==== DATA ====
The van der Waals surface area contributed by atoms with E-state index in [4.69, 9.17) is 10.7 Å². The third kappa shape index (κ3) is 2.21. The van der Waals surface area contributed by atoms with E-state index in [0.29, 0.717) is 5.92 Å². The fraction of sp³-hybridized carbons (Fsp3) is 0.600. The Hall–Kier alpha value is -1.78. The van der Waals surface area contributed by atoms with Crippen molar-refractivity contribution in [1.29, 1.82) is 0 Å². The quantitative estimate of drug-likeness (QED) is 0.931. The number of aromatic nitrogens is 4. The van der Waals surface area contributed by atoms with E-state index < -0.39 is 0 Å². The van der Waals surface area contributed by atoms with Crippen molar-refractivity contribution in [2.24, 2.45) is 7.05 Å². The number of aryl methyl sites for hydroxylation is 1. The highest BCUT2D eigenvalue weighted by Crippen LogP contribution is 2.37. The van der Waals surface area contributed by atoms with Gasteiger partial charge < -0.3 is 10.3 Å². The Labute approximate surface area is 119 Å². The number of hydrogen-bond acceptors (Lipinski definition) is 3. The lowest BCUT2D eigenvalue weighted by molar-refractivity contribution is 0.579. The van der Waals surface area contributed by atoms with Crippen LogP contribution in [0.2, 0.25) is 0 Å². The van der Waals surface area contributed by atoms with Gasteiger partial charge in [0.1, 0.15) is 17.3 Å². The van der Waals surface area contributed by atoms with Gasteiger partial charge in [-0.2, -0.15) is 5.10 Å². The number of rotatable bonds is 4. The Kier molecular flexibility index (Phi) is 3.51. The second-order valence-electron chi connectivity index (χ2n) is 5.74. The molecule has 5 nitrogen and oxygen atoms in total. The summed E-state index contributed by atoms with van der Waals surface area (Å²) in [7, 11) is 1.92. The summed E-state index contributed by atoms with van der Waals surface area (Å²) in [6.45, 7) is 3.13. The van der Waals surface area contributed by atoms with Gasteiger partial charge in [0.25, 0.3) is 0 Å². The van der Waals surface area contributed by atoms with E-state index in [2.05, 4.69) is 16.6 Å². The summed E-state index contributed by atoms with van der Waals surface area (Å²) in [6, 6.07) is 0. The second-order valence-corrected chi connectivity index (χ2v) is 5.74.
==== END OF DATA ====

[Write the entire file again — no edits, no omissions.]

The van der Waals surface area contributed by atoms with E-state index in [4.69, 9.17) is 10.7 Å². The third kappa shape index (κ3) is 2.21. The van der Waals surface area contributed by atoms with E-state index in [0.29, 0.717) is 5.92 Å². The fraction of sp³-hybridized carbons (Fsp3) is 0.600. The Hall–Kier alpha value is -1.78. The van der Waals surface area contributed by atoms with Crippen molar-refractivity contribution in [1.29, 1.82) is 0 Å². The quantitative estimate of drug-likeness (QED) is 0.931. The number of aromatic nitrogens is 4. The van der Waals surface area contributed by atoms with E-state index < -0.39 is 0 Å². The van der Waals surface area contributed by atoms with Crippen molar-refractivity contribution in [2.24, 2.45) is 7.05 Å². The number of aryl methyl sites for hydroxylation is 1. The highest BCUT2D eigenvalue weighted by Crippen LogP contribution is 2.37. The van der Waals surface area contributed by atoms with Gasteiger partial charge < -0.3 is 10.3 Å². The Labute approximate surface area is 119 Å². The number of hydrogen-bond acceptors (Lipinski definition) is 3. The lowest BCUT2D eigenvalue weighted by molar-refractivity contribution is 0.579. The van der Waals surface area contributed by atoms with Crippen LogP contribution in [0.2, 0.25) is 0 Å². The van der Waals surface area contributed by atoms with Gasteiger partial charge in [0.1, 0.15) is 17.3 Å². The van der Waals surface area contributed by atoms with Gasteiger partial charge in [-0.2, -0.15) is 5.10 Å². The number of rotatable bonds is 4. The Kier molecular flexibility index (Phi) is 3.51. The second-order valence-electron chi connectivity index (χ2n) is 5.74. The molecule has 5 nitrogen and oxygen atoms in total. The summed E-state index contributed by atoms with van der Waals surface area (Å²) in [7, 11) is 1.92. The summed E-state index contributed by atoms with van der Waals surface area (Å²) in [6.45, 7) is 3.13. The van der Waals surface area contributed by atoms with Gasteiger partial charge in [0.25, 0.3) is 0 Å². The van der Waals surface area contributed by atoms with E-state index in [2.05, 4.69) is 16.6 Å². The summed E-state index contributed by atoms with van der Waals surface area (Å²) in [6, 6.07) is 0. The second-order valence-corrected chi connectivity index (χ2v) is 5.74.